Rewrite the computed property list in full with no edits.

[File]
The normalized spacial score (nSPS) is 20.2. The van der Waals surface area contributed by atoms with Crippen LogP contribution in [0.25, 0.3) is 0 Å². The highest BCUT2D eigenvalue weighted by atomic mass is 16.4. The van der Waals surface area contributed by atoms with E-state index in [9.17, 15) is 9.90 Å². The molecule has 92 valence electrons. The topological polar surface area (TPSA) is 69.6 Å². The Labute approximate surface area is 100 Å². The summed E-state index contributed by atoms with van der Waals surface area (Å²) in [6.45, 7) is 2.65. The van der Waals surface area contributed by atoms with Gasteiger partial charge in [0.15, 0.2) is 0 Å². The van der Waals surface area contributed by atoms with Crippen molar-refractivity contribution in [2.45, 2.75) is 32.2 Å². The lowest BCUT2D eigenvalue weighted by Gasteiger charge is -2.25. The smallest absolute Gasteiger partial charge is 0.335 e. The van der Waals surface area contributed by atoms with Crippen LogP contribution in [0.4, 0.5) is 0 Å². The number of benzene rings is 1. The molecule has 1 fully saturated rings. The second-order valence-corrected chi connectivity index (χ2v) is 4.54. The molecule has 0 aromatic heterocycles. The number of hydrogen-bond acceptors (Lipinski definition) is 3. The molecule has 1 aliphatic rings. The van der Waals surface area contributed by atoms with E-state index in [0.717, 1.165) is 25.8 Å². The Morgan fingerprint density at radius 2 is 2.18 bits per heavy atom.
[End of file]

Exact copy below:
The normalized spacial score (nSPS) is 20.2. The van der Waals surface area contributed by atoms with Crippen LogP contribution in [0.25, 0.3) is 0 Å². The highest BCUT2D eigenvalue weighted by atomic mass is 16.4. The van der Waals surface area contributed by atoms with E-state index in [9.17, 15) is 9.90 Å². The molecule has 92 valence electrons. The topological polar surface area (TPSA) is 69.6 Å². The Labute approximate surface area is 100 Å². The summed E-state index contributed by atoms with van der Waals surface area (Å²) in [6.45, 7) is 2.65. The van der Waals surface area contributed by atoms with Gasteiger partial charge in [0.15, 0.2) is 0 Å². The van der Waals surface area contributed by atoms with Crippen molar-refractivity contribution in [2.45, 2.75) is 32.2 Å². The lowest BCUT2D eigenvalue weighted by Gasteiger charge is -2.25. The smallest absolute Gasteiger partial charge is 0.335 e. The van der Waals surface area contributed by atoms with Crippen LogP contribution in [0.4, 0.5) is 0 Å². The number of benzene rings is 1. The molecule has 1 fully saturated rings. The second-order valence-corrected chi connectivity index (χ2v) is 4.54. The molecule has 0 aromatic heterocycles. The number of hydrogen-bond acceptors (Lipinski definition) is 3. The molecule has 1 aliphatic rings. The van der Waals surface area contributed by atoms with E-state index in [0.717, 1.165) is 25.8 Å². The Morgan fingerprint density at radius 2 is 2.18 bits per heavy atom.